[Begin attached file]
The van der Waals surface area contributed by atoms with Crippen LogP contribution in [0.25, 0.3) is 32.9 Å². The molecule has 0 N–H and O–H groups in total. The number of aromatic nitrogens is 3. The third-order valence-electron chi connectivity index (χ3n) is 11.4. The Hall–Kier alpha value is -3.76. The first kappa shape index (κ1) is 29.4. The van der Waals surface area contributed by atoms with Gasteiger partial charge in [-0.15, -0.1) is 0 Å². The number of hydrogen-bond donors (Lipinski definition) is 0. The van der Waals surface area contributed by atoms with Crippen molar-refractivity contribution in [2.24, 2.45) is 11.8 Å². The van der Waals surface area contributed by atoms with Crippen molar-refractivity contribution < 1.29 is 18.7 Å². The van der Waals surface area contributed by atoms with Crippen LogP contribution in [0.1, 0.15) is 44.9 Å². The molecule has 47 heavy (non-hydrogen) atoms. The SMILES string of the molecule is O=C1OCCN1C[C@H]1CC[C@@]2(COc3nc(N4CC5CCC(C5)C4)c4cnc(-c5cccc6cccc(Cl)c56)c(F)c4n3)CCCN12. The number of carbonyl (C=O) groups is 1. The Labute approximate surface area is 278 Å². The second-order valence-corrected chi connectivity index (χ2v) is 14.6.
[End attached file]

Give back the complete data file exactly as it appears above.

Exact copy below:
The van der Waals surface area contributed by atoms with Crippen LogP contribution in [0.25, 0.3) is 32.9 Å². The molecule has 0 N–H and O–H groups in total. The number of aromatic nitrogens is 3. The third-order valence-electron chi connectivity index (χ3n) is 11.4. The Hall–Kier alpha value is -3.76. The first kappa shape index (κ1) is 29.4. The van der Waals surface area contributed by atoms with Gasteiger partial charge in [-0.15, -0.1) is 0 Å². The number of hydrogen-bond donors (Lipinski definition) is 0. The van der Waals surface area contributed by atoms with Crippen molar-refractivity contribution in [2.24, 2.45) is 11.8 Å². The van der Waals surface area contributed by atoms with Crippen molar-refractivity contribution < 1.29 is 18.7 Å². The van der Waals surface area contributed by atoms with Crippen LogP contribution in [0.1, 0.15) is 44.9 Å². The molecule has 47 heavy (non-hydrogen) atoms. The SMILES string of the molecule is O=C1OCCN1C[C@H]1CC[C@@]2(COc3nc(N4CC5CCC(C5)C4)c4cnc(-c5cccc6cccc(Cl)c56)c(F)c4n3)CCCN12. The number of carbonyl (C=O) groups is 1. The Labute approximate surface area is 278 Å². The second-order valence-corrected chi connectivity index (χ2v) is 14.6.